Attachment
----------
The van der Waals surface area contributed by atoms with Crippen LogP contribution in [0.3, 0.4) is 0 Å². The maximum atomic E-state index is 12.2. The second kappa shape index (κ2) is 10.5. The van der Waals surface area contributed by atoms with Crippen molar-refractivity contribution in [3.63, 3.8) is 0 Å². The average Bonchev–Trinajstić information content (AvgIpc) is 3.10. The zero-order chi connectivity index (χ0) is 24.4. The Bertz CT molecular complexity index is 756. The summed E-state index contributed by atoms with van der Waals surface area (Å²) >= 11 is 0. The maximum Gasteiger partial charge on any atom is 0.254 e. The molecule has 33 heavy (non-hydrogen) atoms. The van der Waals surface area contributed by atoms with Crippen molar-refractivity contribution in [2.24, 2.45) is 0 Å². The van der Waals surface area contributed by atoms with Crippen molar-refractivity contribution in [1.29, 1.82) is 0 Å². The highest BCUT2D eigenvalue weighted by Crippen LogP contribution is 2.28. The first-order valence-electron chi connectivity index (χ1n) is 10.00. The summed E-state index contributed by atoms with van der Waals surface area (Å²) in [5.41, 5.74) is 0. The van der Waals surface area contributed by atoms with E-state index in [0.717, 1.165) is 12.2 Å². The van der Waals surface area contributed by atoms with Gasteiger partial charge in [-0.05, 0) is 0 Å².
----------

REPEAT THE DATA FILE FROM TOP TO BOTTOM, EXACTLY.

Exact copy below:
The van der Waals surface area contributed by atoms with Crippen LogP contribution in [0.3, 0.4) is 0 Å². The maximum atomic E-state index is 12.2. The second kappa shape index (κ2) is 10.5. The van der Waals surface area contributed by atoms with Crippen molar-refractivity contribution in [3.63, 3.8) is 0 Å². The average Bonchev–Trinajstić information content (AvgIpc) is 3.10. The zero-order chi connectivity index (χ0) is 24.4. The Bertz CT molecular complexity index is 756. The summed E-state index contributed by atoms with van der Waals surface area (Å²) >= 11 is 0. The maximum Gasteiger partial charge on any atom is 0.254 e. The molecule has 33 heavy (non-hydrogen) atoms. The van der Waals surface area contributed by atoms with Crippen molar-refractivity contribution in [2.24, 2.45) is 0 Å². The van der Waals surface area contributed by atoms with Crippen molar-refractivity contribution in [1.29, 1.82) is 0 Å². The highest BCUT2D eigenvalue weighted by Crippen LogP contribution is 2.28. The first-order valence-electron chi connectivity index (χ1n) is 10.00. The summed E-state index contributed by atoms with van der Waals surface area (Å²) in [5.41, 5.74) is 0. The van der Waals surface area contributed by atoms with E-state index in [0.717, 1.165) is 12.2 Å². The van der Waals surface area contributed by atoms with Gasteiger partial charge in [-0.05, 0) is 0 Å².